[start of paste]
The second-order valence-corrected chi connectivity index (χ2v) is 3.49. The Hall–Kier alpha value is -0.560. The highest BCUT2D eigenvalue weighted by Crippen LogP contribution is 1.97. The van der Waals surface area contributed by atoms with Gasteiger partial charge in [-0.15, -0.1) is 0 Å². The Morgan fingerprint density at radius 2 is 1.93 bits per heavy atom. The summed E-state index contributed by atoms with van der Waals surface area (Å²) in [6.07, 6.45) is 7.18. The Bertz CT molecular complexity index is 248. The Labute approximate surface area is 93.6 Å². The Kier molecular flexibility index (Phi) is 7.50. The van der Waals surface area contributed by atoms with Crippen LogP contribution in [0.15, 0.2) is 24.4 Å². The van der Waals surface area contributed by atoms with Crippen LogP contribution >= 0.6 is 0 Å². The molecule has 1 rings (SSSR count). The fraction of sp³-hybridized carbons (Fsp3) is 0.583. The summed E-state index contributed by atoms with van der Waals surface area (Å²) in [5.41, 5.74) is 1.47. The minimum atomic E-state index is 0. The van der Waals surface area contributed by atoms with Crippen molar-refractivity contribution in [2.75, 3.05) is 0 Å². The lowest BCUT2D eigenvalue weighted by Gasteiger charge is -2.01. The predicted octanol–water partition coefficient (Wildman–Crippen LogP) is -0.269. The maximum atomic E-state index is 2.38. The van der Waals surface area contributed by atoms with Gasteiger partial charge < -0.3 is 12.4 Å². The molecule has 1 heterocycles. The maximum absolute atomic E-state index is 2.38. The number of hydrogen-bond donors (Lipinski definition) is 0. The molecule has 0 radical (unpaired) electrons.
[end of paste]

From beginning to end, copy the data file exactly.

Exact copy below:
The second-order valence-corrected chi connectivity index (χ2v) is 3.49. The Hall–Kier alpha value is -0.560. The highest BCUT2D eigenvalue weighted by Crippen LogP contribution is 1.97. The van der Waals surface area contributed by atoms with Gasteiger partial charge in [-0.15, -0.1) is 0 Å². The Morgan fingerprint density at radius 2 is 1.93 bits per heavy atom. The summed E-state index contributed by atoms with van der Waals surface area (Å²) in [6.07, 6.45) is 7.18. The Bertz CT molecular complexity index is 248. The Labute approximate surface area is 93.6 Å². The Kier molecular flexibility index (Phi) is 7.50. The van der Waals surface area contributed by atoms with Crippen LogP contribution in [0.15, 0.2) is 24.4 Å². The van der Waals surface area contributed by atoms with Crippen LogP contribution >= 0.6 is 0 Å². The molecule has 1 rings (SSSR count). The fraction of sp³-hybridized carbons (Fsp3) is 0.583. The summed E-state index contributed by atoms with van der Waals surface area (Å²) in [5.41, 5.74) is 1.47. The minimum atomic E-state index is 0. The van der Waals surface area contributed by atoms with Crippen molar-refractivity contribution in [2.75, 3.05) is 0 Å². The lowest BCUT2D eigenvalue weighted by Gasteiger charge is -2.01. The predicted octanol–water partition coefficient (Wildman–Crippen LogP) is -0.269. The maximum atomic E-state index is 2.38. The van der Waals surface area contributed by atoms with Gasteiger partial charge < -0.3 is 12.4 Å². The molecule has 1 heterocycles. The maximum absolute atomic E-state index is 2.38. The number of hydrogen-bond donors (Lipinski definition) is 0. The molecule has 0 radical (unpaired) electrons.